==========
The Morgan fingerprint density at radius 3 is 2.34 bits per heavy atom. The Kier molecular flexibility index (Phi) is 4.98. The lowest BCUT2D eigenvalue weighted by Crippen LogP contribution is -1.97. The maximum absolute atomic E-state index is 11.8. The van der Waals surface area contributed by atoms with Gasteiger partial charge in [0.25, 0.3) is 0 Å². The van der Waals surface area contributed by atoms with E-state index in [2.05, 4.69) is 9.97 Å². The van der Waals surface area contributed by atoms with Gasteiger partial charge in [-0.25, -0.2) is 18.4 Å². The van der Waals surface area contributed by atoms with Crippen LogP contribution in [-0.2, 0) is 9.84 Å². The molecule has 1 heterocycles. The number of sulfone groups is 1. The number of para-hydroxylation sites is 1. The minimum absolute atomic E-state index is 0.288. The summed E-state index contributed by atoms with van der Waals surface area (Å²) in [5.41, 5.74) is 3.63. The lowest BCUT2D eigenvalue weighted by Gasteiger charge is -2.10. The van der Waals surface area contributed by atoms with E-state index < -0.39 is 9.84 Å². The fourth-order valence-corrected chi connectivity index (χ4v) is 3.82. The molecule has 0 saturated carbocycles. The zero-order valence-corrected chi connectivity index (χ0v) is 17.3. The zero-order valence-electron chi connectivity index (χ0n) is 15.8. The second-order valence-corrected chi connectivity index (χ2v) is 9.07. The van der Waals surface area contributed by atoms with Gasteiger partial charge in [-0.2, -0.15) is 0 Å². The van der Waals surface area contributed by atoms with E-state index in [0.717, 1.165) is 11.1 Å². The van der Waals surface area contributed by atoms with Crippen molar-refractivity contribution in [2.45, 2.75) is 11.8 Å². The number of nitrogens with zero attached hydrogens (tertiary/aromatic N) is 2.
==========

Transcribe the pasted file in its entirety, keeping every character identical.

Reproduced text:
The Morgan fingerprint density at radius 3 is 2.34 bits per heavy atom. The Kier molecular flexibility index (Phi) is 4.98. The lowest BCUT2D eigenvalue weighted by Crippen LogP contribution is -1.97. The maximum absolute atomic E-state index is 11.8. The van der Waals surface area contributed by atoms with Gasteiger partial charge in [0.25, 0.3) is 0 Å². The van der Waals surface area contributed by atoms with E-state index in [2.05, 4.69) is 9.97 Å². The van der Waals surface area contributed by atoms with Gasteiger partial charge in [-0.25, -0.2) is 18.4 Å². The van der Waals surface area contributed by atoms with Crippen LogP contribution in [-0.2, 0) is 9.84 Å². The molecule has 1 heterocycles. The number of sulfone groups is 1. The number of para-hydroxylation sites is 1. The minimum absolute atomic E-state index is 0.288. The summed E-state index contributed by atoms with van der Waals surface area (Å²) in [5.41, 5.74) is 3.63. The lowest BCUT2D eigenvalue weighted by Gasteiger charge is -2.10. The van der Waals surface area contributed by atoms with E-state index < -0.39 is 9.84 Å². The fourth-order valence-corrected chi connectivity index (χ4v) is 3.82. The molecule has 0 saturated carbocycles. The zero-order valence-corrected chi connectivity index (χ0v) is 17.3. The zero-order valence-electron chi connectivity index (χ0n) is 15.8. The second-order valence-corrected chi connectivity index (χ2v) is 9.07. The van der Waals surface area contributed by atoms with Gasteiger partial charge in [-0.2, -0.15) is 0 Å². The van der Waals surface area contributed by atoms with E-state index in [0.717, 1.165) is 11.1 Å². The van der Waals surface area contributed by atoms with Crippen molar-refractivity contribution in [2.45, 2.75) is 11.8 Å². The number of nitrogens with zero attached hydrogens (tertiary/aromatic N) is 2.